Some churches and the Government of BC have arguably recognized this dilemma. Through its Housing Hub initiative and other programs, the Government has announced its intention to work with various faith groups to develop additional affordable housing. In downtown Vancouver a number of churches are proposing fully or partially non-market developments. These partnerships raise additional concerns for secularists and human rights advocates who worry about whether these facilities will be inclusive of people of all faiths and none and not discriminate on the basis of sexual orientation or gender identity.
Should a city try to question the permissive exemption of a religious organization, it will almost inevitably be followed by claims of religious discrimination. This is what happened in 2006 in Coquitlam when the city denied an exemption to the local Jehovah's Witness congregation that had purchased a parcel of land to construct a new Kingdom Hall. Ultimately, the Supreme Court of BC sided with the city. Since the Hall had not been completed, the land did not include a place of public worship and it was therefore up to the City Council to grant (or not) a permissive exemption for the property. The court did find that the City breached their duty of procedural fairness to the congregation but upheld the City’s jurisdiction to not grant the exemption.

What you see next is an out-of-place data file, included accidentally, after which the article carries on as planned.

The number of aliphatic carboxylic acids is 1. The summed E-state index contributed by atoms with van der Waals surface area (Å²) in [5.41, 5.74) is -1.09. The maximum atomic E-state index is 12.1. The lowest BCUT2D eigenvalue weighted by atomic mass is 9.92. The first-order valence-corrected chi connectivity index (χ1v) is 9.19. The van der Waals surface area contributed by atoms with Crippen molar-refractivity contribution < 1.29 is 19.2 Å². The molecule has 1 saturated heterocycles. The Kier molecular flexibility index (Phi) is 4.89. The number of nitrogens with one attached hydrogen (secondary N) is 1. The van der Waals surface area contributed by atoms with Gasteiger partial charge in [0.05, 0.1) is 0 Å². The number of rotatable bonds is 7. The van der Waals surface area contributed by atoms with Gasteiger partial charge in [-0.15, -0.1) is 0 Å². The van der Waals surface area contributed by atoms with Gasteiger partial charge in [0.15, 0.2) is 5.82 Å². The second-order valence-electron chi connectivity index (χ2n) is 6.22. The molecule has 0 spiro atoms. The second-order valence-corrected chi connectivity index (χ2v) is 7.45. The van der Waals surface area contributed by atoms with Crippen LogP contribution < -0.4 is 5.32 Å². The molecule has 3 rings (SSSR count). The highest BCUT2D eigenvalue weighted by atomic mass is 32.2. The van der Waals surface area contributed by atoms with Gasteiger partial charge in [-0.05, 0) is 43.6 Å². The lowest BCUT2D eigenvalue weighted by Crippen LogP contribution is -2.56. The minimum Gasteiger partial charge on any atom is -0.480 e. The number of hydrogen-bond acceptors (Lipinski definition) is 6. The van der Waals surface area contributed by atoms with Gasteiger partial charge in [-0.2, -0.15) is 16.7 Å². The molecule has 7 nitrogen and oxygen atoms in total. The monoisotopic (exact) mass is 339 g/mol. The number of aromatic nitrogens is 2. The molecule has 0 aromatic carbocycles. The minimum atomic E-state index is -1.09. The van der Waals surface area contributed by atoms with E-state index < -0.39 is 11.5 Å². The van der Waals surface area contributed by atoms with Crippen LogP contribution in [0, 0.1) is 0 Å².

The Court wrote that “the legislature has chosen to treat the land surrounding the exempt building in a different fashion” than the house worship (and land upon which it stands). The justice found no infringement on the freedom of religion of the congregation as “the burden is indirect and, in my view, not substantial” nor was the City’s decision an infringement on their right to equality as the bylaws “do not draw a formal distinction between the Congregation and others on the basis of personal characteristics.”
In the background of this entire discussion is the fact that when the first European explorers came to the land that would become British Columbia, they were often accompanied by Christian missionaries. These missionaries set to building the province’s first Christian churches, often on land granted by the Crown or bought from Canadian Pacific Railway (who acquired it from the Crown) without consent of local indigenous nations. Many of these churches played an active role in Canada’s residential schools, which the Truth and Reconciliation Commission’s report calls part of an attempted “cultural genocide.” While three of the four major churches involved have apologized for that role, these churches continue to exist on unceded territory.
Finally, we're well aware that we are starting this discussion in the midst of British Columbia's municipal elections happening on October 20. We hope that the information we provide can help inform debates in communities from Anmore to Valemount.